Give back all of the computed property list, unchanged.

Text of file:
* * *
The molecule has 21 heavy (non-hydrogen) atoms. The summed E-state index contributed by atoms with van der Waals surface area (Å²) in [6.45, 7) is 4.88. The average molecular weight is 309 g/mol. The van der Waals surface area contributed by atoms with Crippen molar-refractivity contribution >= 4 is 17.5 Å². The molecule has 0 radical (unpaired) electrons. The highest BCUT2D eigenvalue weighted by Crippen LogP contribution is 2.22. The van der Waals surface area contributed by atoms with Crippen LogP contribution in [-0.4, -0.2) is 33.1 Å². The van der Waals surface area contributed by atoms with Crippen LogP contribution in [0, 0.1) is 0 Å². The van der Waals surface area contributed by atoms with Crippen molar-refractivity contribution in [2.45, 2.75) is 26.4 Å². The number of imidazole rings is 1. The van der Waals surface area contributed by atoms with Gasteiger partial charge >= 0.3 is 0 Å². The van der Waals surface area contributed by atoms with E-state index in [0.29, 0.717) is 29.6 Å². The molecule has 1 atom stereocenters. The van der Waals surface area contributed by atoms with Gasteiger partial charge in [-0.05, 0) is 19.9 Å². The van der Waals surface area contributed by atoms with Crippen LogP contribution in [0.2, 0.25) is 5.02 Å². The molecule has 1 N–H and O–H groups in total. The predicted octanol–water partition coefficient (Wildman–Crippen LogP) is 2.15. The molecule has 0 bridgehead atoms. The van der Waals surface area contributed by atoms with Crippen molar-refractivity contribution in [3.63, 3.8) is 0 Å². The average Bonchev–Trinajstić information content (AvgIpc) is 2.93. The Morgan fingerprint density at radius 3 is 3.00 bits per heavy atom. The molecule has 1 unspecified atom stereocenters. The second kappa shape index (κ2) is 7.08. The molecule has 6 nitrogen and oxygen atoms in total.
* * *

The molecule has 21 heavy (non-hydrogen) atoms. The summed E-state index contributed by atoms with van der Waals surface area (Å²) in [6.45, 7) is 4.88. The average molecular weight is 309 g/mol. The van der Waals surface area contributed by atoms with Crippen molar-refractivity contribution >= 4 is 17.5 Å². The molecule has 0 radical (unpaired) electrons. The highest BCUT2D eigenvalue weighted by Crippen LogP contribution is 2.22. The van der Waals surface area contributed by atoms with Crippen LogP contribution in [-0.4, -0.2) is 33.1 Å². The van der Waals surface area contributed by atoms with Crippen LogP contribution in [0, 0.1) is 0 Å². The van der Waals surface area contributed by atoms with Crippen molar-refractivity contribution in [2.45, 2.75) is 26.4 Å². The number of imidazole rings is 1. The van der Waals surface area contributed by atoms with Gasteiger partial charge >= 0.3 is 0 Å². The van der Waals surface area contributed by atoms with E-state index in [0.29, 0.717) is 29.6 Å². The molecule has 1 atom stereocenters. The van der Waals surface area contributed by atoms with Gasteiger partial charge in [-0.05, 0) is 19.9 Å². The van der Waals surface area contributed by atoms with Crippen LogP contribution in [0.2, 0.25) is 5.02 Å². The molecule has 1 N–H and O–H groups in total. The predicted octanol–water partition coefficient (Wildman–Crippen LogP) is 2.15. The molecule has 0 bridgehead atoms. The van der Waals surface area contributed by atoms with Crippen molar-refractivity contribution in [3.63, 3.8) is 0 Å². The average Bonchev–Trinajstić information content (AvgIpc) is 2.93. The Morgan fingerprint density at radius 3 is 3.00 bits per heavy atom. The molecule has 1 unspecified atom stereocenters. The second kappa shape index (κ2) is 7.08. The molecule has 6 nitrogen and oxygen atoms in total.